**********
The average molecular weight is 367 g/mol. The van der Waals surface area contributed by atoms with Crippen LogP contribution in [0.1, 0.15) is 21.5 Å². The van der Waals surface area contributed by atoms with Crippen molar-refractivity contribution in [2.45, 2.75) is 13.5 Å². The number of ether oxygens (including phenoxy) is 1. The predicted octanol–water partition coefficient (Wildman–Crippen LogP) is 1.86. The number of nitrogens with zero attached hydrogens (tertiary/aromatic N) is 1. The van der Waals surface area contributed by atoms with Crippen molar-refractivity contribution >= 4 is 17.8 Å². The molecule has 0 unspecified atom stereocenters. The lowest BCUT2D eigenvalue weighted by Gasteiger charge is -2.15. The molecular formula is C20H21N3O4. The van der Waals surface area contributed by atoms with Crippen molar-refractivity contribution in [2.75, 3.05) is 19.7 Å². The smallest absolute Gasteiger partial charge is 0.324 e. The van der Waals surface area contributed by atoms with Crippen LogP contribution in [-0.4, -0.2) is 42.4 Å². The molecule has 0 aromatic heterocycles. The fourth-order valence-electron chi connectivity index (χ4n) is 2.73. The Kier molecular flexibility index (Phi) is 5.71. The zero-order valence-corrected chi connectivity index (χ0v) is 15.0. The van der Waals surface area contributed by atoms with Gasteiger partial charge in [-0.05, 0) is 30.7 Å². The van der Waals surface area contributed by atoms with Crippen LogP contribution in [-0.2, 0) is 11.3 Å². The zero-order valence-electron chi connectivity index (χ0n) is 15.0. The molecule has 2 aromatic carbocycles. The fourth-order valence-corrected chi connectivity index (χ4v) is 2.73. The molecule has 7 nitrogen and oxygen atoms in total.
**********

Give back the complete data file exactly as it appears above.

The average molecular weight is 367 g/mol. The van der Waals surface area contributed by atoms with Crippen LogP contribution in [0.1, 0.15) is 21.5 Å². The van der Waals surface area contributed by atoms with Crippen molar-refractivity contribution in [2.45, 2.75) is 13.5 Å². The number of ether oxygens (including phenoxy) is 1. The predicted octanol–water partition coefficient (Wildman–Crippen LogP) is 1.86. The number of nitrogens with zero attached hydrogens (tertiary/aromatic N) is 1. The van der Waals surface area contributed by atoms with Crippen molar-refractivity contribution >= 4 is 17.8 Å². The molecule has 0 unspecified atom stereocenters. The lowest BCUT2D eigenvalue weighted by Gasteiger charge is -2.15. The molecular formula is C20H21N3O4. The van der Waals surface area contributed by atoms with Crippen molar-refractivity contribution in [2.75, 3.05) is 19.7 Å². The smallest absolute Gasteiger partial charge is 0.324 e. The van der Waals surface area contributed by atoms with Crippen LogP contribution in [-0.4, -0.2) is 42.4 Å². The molecule has 0 aromatic heterocycles. The fourth-order valence-electron chi connectivity index (χ4n) is 2.73. The Kier molecular flexibility index (Phi) is 5.71. The zero-order valence-corrected chi connectivity index (χ0v) is 15.0. The van der Waals surface area contributed by atoms with Gasteiger partial charge in [-0.05, 0) is 30.7 Å². The van der Waals surface area contributed by atoms with Crippen LogP contribution in [-0.2, 0) is 11.3 Å². The zero-order valence-electron chi connectivity index (χ0n) is 15.0. The molecule has 2 aromatic carbocycles. The fourth-order valence-corrected chi connectivity index (χ4v) is 2.73. The molecule has 7 nitrogen and oxygen atoms in total.